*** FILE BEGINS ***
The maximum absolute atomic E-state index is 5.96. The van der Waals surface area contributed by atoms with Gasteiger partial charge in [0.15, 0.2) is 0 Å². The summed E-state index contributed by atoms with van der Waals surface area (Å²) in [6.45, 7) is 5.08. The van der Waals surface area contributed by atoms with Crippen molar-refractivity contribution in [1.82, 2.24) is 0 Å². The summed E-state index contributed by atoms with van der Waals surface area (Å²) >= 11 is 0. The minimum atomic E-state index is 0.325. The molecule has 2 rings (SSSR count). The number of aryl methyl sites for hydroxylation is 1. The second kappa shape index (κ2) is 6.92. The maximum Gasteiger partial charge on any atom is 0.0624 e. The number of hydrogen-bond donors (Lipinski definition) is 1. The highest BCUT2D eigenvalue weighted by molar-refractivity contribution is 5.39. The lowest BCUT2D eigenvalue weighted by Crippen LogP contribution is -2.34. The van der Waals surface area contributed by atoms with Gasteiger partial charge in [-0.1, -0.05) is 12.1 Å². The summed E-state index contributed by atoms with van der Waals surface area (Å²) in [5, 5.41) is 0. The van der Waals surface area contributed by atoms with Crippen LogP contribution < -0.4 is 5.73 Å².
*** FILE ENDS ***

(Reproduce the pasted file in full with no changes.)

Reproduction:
The maximum absolute atomic E-state index is 5.96. The van der Waals surface area contributed by atoms with Gasteiger partial charge in [0.15, 0.2) is 0 Å². The summed E-state index contributed by atoms with van der Waals surface area (Å²) in [6.45, 7) is 5.08. The van der Waals surface area contributed by atoms with Crippen molar-refractivity contribution in [1.82, 2.24) is 0 Å². The summed E-state index contributed by atoms with van der Waals surface area (Å²) >= 11 is 0. The minimum atomic E-state index is 0.325. The molecule has 2 rings (SSSR count). The number of aryl methyl sites for hydroxylation is 1. The second kappa shape index (κ2) is 6.92. The maximum Gasteiger partial charge on any atom is 0.0624 e. The number of hydrogen-bond donors (Lipinski definition) is 1. The highest BCUT2D eigenvalue weighted by molar-refractivity contribution is 5.39. The lowest BCUT2D eigenvalue weighted by Crippen LogP contribution is -2.34. The van der Waals surface area contributed by atoms with Gasteiger partial charge in [-0.1, -0.05) is 12.1 Å². The summed E-state index contributed by atoms with van der Waals surface area (Å²) in [5, 5.41) is 0. The van der Waals surface area contributed by atoms with Crippen LogP contribution < -0.4 is 5.73 Å².